Dining out

Asack Turkey Farm offers fresh turkey for Thanksgiving

Above, Italiano panini, with turkey. Below, turkey coops at the farm in West Bridgewater.
Megan Chromik for the Boston Globe
Above, Italiano panini, with turkey. Below, turkey coops at the farm in West Bridgewater.

Asack Turkey Farm

166 South St., West Bridgewater


For turkey pickup only

Asack Turkey Farm

& Dairy Bar

235 North Main St., West Bridgewater


Winter hours: Monday through Friday, 11 a.m. to 7 p.m.; Saturday 11 a.m. to 6 p.m.; Sunday, noon to 5 p.m.

When you step out of your car at Asack Turkey Farm, a family-owned operation that has been in existence since 1930, the white-feathered New Holland turkeys (unlike wild turkeys, domesticated turkeys are bred to have white feathers) run to the front of their pens to greet you, chattering noisily. Most likely, they’re expecting to be fed.

Otherwise, the South Street location is typically quiet, and a sign on the farmhouse door directs visitors to the nearby farm store on North Main Street.


If you’re looking for a fresh, local turkey to be the star of your Thanksgiving dinner, you can head to Asack next week to buy one. They’ll be available from 9 a.m. to 6 p.m. on Nov. 19 and 20, and 9 a.m. to 3 p.m. on Nov. 21 at the South Street location, on a first-come, first-served basis.

Megan Chromik for The Boston Globe
Turkey coops at the farm in West Bridgewater.

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An uncooked whole turkey will run you $3.60 per pound, and the turkeys range from 14 to 28 pounds. (The farm will also sell fresh turkeys around Christmas.)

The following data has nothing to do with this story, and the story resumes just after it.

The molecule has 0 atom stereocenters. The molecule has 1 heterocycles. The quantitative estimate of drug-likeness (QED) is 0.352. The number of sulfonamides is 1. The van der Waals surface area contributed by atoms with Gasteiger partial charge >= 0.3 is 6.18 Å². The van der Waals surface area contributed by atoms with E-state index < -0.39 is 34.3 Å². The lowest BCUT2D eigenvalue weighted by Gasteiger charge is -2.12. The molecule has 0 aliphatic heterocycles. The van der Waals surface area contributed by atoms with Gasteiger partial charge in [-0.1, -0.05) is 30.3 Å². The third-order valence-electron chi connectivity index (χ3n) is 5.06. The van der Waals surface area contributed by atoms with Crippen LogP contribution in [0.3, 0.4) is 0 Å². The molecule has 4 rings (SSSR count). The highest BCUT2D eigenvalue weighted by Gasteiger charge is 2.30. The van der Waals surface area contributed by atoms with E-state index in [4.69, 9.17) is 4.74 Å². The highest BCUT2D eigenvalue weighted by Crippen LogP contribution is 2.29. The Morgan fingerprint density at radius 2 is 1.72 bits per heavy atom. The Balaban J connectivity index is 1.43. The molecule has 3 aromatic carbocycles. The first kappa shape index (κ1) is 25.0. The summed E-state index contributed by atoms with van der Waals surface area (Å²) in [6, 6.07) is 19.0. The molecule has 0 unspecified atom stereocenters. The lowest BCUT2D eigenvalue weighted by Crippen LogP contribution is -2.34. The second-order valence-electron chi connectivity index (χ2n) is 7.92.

While a fresh turkey will probably cost more than a supermarket bird, the payoff is worth it. By buying a turkey close to home, you’re supporting a local business and the environment. When a turkey doesn’t have to travel, it needs less packaging and saves on fossil fuels used for transportation. And if that’s not enough, think of all the time you’ll save not having to thaw a turkey, which can take days depending on the size.

Moreover, because Asack’s turkeys are grain-fed and allowed to forage outdoors, they eat a more natural diet of grasses and insects, which contributes to their flavor.

Kimberly Barter, who has been with Asack’s since 1989, notes the turkey skin’s white (not yellow) color and clean, nutty flavor. The turkeys are not injected with anything during processing, and this, along with how the turkeys are raised, fed, and cared for, makes for a quality bird.


For those who want their turkey on a smaller scale, and right now, the farm store on North Main Street, with its adjacent dairy bar, offers lunch items ranging from turkey sandwiches to turkey soup, turkey pies to bake at home, and Richardson’s ice cream.

The turkey pocket ($6.25), an oversize half pita generously packed with layers of white turkey meat, cranberry sauce, stuffing, and mayonnaise, is the popular choice, based on overhearing other people’s orders. And after one bite, it’s no surprise why. The turkey tastes fresh and is incredibly moist. And the sage-scented stuffing and tart-sweet cranberry sauce conjure up Thanksgiving memories. The stuffing and cranberry sauce tend to make their way to the bottom of the pita, though, so the distribution of meat and sides is a little off, but the sandwich is delicious all the same.

There’s also a turkey salad pocket ($6) and the TLT (turkey, lettuce, tomato) pocket ($6.25) for those who want to forgo the Thanksgiving sides. The Italiano ($6.50), one of three panini offered, is a pressed sandwich with a more manageable amount of turkey, topped with pesto mayonnaise, roasted red peppers, basil, and provolone cheese on Scala bread.

Turkey soup can be ordered by the cup ($4) and consumed warm on the spot or can be bought frozen and brought home to heat up for dinner ($6 per quart).

Also in the freezer case are all-white-meat or white-and-dark-meat turkey pies in a range of sizes. The pies tend to go quickly: They’re delivered on Wednesdays and the case can get pretty low by the weekend.


Whether you need a quick turkey fix in the form of soup, sandwich, or pie, or you want to get the whole bird on the table for your Thanksgiving dinner, Asack Turkey Farm is the place to go.

Megan Chromik

Megan Chromik